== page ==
The mysterious and mythical giant squid has never been spotted alive in the deep sea -- until now. A team from Japan's National Science Museum has captured footage of a giant squid in its natural habitat: nearly a third of a mile below the surface of the ocean. It is the first such video of its kind.
Giant squids, which can grow up to 60 feet in length, have been found dead on beaches and photographed in the ocean and -- more often -- on the surface. But scientists have never seen video of the strange creature below the waves, until a mission put together by the Japan Broadcasting Corp. (NHK) and the Discovery Channel filmed the elusive beast off the coast of Japan.
"The giant squid was so beautiful that it seemed to sparkle," Tsunemi Kubodera, one of the lead scientists on the expedition, told reporters. "I was so thrilled when I saw it first hand, but I was confident we would because we rigorously researched the areas we might find it, based on past data."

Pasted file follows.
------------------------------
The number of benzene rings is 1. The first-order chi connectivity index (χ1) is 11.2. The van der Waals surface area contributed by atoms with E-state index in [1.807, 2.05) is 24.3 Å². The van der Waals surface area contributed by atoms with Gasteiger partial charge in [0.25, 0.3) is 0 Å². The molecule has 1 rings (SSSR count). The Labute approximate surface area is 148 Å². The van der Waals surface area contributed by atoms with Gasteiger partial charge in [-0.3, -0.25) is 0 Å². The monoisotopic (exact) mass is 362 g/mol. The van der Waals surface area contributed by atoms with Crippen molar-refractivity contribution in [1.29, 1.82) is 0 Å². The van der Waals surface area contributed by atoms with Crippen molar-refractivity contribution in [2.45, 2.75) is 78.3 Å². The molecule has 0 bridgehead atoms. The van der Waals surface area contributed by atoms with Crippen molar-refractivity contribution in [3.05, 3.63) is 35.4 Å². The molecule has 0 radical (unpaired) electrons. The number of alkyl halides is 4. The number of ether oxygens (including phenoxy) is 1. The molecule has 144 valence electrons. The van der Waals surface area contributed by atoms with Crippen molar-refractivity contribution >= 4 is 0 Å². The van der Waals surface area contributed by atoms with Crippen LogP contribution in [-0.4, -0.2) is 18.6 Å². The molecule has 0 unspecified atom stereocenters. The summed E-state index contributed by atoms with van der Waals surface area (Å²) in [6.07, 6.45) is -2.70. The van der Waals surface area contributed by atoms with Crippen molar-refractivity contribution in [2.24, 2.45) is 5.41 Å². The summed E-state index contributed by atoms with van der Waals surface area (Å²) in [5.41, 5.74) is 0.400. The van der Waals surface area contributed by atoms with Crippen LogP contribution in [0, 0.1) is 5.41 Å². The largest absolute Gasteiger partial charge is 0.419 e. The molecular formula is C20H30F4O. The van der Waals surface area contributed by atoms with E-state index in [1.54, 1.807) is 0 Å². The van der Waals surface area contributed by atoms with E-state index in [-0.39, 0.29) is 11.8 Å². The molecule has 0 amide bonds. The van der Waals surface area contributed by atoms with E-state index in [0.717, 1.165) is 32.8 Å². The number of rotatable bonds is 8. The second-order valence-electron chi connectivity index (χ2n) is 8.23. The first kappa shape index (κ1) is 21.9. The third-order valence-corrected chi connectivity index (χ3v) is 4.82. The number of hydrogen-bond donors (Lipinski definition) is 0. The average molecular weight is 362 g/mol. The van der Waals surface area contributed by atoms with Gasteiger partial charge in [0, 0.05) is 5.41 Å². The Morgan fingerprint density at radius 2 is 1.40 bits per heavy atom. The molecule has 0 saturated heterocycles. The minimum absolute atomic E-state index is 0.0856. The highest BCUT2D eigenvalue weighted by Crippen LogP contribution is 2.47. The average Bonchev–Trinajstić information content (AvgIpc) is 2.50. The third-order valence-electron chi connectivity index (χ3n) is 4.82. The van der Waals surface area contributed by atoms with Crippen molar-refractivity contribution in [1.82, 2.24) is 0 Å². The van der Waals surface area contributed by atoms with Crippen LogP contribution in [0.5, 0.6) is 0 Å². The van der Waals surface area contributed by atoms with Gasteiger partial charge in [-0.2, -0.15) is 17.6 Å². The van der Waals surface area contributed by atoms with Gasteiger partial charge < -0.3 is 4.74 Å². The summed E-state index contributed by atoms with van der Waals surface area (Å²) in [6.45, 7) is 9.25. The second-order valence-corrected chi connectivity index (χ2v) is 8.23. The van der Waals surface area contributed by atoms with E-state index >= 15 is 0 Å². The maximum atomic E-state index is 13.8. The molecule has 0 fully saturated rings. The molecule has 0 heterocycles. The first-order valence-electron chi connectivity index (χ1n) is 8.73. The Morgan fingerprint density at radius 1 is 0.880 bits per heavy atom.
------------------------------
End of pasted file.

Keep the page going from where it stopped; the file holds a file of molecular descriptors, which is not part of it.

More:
Kubodera, a zoologist and giant squid expert with Japan's National Museum of Science, has spent years searching for the huge sea creatures. His team filmed a giant squid on the surface of the ocean in 2006.
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National Fisherman Live: 9/23/14
In this episode:
'Injection' plan to save fall run salmon
Proposed fishing rule to protect seabirds
Council, White House talk monument expansion
Louisiana shrimpers hurt by price drop
Maine and New Hampshire fish numbers down
The Golden Gate Salmon Association will host its 4th Annual Marin County Dinner at Marin Catholic High School, 675 Sir Francis Drake Blvd., Kentfield on Friday, Oct 10, with doors opening at 5:30 p.m.
The Maine Lobster Marketing Collaborative is introducing its Chef Ambassador Program. Created to inspire and educate chefs and home cooks across the country about the unique qualities of lobster from Maine, the program showcases how it can be incorporated into a range of inspired culinary dishes.